TAMPA — Before ending his retirement and returning to the Bucs, Tom Brady knew he had to make better use of his timeouts.
At 45, the needs of his growing family ― wife Gisele and three children, Jack (14), Benjamin (12) and Vivian (9) — have increased.
His business empire now includes a clothing line (BRADY), production company, the TB12 healthy and fitness company with trainer Alex Guerrero and the NFT company, Autograph. In the offseason, he produced and starred in a film, 80 for Brady.
For a guy who has always beaten the clock, the hours and minutes that make up Brady’s day have become a precious commodity.
Brady has been excused from training camp until sometime after the Bucs’ preseason game at Tennessee on Aug. 20.
That announcement came Thursday from coach Todd Bowles when Brady was excused from his third practice in a week for what the Bucs have termed “personal reasons.”
“He’s going to deal with some personal things,” Bowles said. “This is something we talked about before training camp started. We allotted this time because he wanted to get in and get chemistry with the guys and go through two weeks of training camp. Knowing he wasn’t going to play the first two games, he didn’t want to take away reps from Blaine (Gabbert) and Kyle (Trask), as well as (Ryan Griffin), as far as going into these next two games. It’s something that he needs to handle. We trust him.”
Note that Bowles said Brady’s hiatus had been scheduled before training camp.
Here’s what we know. The scheduled absence has nothing to do with Brady’s or his family members’ health.
Brady’s mother, Galynn, is a cancer survivor. His father, Tom Sr., fought a scary battle with COVID-19 last year that led to his hospitalization. Both are fine.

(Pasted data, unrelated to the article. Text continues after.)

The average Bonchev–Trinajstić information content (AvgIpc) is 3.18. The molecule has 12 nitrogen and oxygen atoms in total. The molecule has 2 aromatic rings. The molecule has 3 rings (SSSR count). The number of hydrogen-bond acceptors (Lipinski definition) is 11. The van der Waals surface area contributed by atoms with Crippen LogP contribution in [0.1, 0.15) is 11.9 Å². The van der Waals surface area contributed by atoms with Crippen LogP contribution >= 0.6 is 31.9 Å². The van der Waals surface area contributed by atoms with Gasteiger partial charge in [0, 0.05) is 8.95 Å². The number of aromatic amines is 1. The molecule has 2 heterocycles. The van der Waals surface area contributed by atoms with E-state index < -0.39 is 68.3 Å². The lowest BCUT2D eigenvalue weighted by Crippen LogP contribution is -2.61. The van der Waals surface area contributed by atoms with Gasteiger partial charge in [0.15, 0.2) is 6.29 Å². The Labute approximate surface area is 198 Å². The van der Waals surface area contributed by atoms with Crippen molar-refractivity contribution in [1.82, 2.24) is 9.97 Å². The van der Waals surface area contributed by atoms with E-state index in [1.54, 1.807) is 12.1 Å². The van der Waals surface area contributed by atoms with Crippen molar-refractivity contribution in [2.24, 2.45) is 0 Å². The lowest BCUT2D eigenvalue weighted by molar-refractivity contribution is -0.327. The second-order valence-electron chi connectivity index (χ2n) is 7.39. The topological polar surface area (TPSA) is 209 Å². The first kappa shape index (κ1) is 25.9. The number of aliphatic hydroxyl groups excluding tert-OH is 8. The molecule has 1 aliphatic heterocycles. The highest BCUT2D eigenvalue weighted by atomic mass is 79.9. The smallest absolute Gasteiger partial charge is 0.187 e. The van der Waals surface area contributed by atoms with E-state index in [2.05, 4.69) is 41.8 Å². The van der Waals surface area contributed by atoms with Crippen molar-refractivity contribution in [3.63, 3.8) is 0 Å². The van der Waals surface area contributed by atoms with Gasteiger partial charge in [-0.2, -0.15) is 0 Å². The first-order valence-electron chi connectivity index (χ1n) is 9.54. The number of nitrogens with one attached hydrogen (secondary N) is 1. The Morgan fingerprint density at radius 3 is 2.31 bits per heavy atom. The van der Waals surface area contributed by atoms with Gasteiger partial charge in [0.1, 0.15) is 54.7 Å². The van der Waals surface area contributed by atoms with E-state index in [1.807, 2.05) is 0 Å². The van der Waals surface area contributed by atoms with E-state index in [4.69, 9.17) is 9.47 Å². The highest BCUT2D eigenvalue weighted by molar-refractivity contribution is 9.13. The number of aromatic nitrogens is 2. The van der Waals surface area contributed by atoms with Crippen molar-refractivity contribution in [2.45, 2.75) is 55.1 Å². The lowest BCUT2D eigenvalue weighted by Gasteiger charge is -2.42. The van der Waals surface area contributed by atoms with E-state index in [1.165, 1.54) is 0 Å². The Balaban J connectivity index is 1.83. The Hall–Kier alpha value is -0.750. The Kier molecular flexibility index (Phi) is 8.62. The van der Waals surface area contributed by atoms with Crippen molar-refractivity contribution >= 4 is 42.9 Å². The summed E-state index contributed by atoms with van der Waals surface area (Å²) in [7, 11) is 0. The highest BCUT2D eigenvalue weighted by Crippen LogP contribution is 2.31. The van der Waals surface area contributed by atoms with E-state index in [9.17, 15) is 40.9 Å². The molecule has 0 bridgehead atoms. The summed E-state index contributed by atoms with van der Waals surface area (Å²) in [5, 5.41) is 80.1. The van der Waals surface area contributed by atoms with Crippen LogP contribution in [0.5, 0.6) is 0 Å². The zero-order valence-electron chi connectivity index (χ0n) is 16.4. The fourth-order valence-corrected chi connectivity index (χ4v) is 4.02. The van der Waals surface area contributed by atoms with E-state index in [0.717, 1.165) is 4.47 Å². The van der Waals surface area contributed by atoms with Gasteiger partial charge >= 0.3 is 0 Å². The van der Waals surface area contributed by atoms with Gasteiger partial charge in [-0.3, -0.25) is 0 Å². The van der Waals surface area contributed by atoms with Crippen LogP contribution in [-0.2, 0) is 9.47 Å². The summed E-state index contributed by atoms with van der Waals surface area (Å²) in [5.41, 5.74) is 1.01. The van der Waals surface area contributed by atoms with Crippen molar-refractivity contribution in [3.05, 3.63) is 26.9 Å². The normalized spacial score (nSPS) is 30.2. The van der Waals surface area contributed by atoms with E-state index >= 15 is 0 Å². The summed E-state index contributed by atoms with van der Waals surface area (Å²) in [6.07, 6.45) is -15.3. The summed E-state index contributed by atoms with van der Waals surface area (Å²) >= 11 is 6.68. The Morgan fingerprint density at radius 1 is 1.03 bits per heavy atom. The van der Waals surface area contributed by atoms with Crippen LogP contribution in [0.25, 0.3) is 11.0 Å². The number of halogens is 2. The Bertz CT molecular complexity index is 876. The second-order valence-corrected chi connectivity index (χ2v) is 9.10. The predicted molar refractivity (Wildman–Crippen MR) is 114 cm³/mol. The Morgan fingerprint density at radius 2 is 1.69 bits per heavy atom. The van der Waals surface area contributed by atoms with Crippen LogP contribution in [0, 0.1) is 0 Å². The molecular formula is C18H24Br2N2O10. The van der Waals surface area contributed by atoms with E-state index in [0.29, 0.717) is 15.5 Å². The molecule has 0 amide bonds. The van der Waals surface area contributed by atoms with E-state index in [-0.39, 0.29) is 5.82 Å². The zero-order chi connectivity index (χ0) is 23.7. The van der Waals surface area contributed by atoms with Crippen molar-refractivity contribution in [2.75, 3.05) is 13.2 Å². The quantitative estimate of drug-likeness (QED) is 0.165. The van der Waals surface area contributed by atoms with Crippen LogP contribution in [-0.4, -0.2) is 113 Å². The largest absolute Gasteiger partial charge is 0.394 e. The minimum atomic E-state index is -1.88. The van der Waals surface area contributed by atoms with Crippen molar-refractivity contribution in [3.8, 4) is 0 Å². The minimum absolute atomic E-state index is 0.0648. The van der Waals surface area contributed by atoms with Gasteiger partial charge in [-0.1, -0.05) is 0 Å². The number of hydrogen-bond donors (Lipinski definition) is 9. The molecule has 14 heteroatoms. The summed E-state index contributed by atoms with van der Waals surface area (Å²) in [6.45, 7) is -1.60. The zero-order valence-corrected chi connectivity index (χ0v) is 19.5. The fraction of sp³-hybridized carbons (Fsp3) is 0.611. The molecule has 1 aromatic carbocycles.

So let’s look at the facts:
Brady retired Feb. 1. He stayed away for 40 days until announcing on March 13 he would return for a 23rd NFL season.
During that time, Brady and his family examined what it would take for him to return to the Bucs and the NFL.
Clearly, his life is increasingly complicated.
Here’s what he said when he spoke at the Bucs’ mandatory minicamp in June.
“It’s very challenging when you’re 43 or 44 because there are a lot of other things that are pressing and a lot of other things that are really important in your life, like your kids and your wife and different relationships,” Brady said. “Things have always taken a back seat to football. That’s just how it has gone for me.
“I have a very tricky, complex life in different aspects and I’m just trying to navigate it the best way I can.”
Taking time off during training camp is the course Brady charted.
Most of the offense is installed in the first few weeks of camp and the rapport is built with new players such as Julio Jones, Russell Gage and Kyle Rudolph. Since Brady wasn’t going to play in preseason games against the Dolphins and Titans, he decided to carve out some time for his personal life.
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The Glazer family, which owns the Bucs, would have had to have been consulted. Of course, there has been very little they wouldn’t grant Brady.
Bucs coaches and teammates also are supportive of Brady’s plan.
If you want to play Monday morning quarterback, the Bucs could have done a better job getting ahead of this story. Separate announcements in consecutive weeks that Brady had been excused for personal reasons only heightened speculation.
But Brady is just as committed to the Bucs for 2022 as he was the two previous seasons.
When he returns, he will have up to three full weeks to prepare for the Dallas Cowboys. After 23 seasons, Brady has saved up a few timeouts.
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